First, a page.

|Tonsil infection after cunnilingus
May 31, 2013
About a year ago, I performed cunnilingus on a woman who I later found out had worked as an escort, something she failed to mention to me at the time. A few days later, I developed a pretty nasty case of tonsillitis. I didn't think anything of it at the time; I went to the doctor, was put on antibiotics, and the infection cleared up relatively quickly. I have since then begun questioning whether or not this was an early symptom of HIV. Is this even a possibility? I have since had 1 repeat case of tonsil infection. If I had been infected during that encounter last year, would I be showing any signs of the infection now?
My sexual history aside from that consists of protected vaginal intercourse with 1 other woman.
| Response from Mr. Cordova
The risk of HIV transmission with oral sex is extremely low. It is even reasonable to state that for the person receiving oral sex (that is on whom oral sex is being performed) the risk of acquisition of the virus is practically zero. For the person placing his or her mouth on someone else's genitals, the risk may be slightly higher but still very very low. Theoretically, obvious cuts, wounds, sores, or infections in the mouth could raise this risk. But relatively speaking this is still considered to be a low-risk sexual activity as the mouth is not a hospitable place for the HIV virus. Please note that other sexually transmitted infections are readily spread via oral contact and you may need to be checked for these.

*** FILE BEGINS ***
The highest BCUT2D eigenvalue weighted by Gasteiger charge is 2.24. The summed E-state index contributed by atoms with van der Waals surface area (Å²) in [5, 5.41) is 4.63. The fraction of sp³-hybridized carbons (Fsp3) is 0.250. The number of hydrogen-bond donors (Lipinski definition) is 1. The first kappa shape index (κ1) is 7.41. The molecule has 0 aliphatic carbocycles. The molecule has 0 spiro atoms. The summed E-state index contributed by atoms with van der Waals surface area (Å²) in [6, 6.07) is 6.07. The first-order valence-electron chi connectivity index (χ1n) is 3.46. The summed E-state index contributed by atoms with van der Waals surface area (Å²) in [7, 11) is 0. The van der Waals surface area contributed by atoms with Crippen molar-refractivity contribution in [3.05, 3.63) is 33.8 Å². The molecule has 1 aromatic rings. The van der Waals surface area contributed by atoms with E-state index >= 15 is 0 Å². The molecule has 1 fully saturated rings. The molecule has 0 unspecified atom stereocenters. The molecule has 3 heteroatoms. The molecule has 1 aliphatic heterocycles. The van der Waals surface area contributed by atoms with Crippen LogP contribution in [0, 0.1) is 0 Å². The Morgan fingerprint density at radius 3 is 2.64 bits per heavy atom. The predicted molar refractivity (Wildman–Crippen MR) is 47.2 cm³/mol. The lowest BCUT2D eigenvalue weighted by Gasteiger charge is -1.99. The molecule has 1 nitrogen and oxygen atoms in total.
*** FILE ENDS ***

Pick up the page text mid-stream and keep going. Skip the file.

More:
The tonsillitis has nothing to do with HIV. If this happened a year ago, and you haven't been tested in a year then you are overdue for a full screening of all STD's including HIV. This will help clear up any lingering suspicions you may have.
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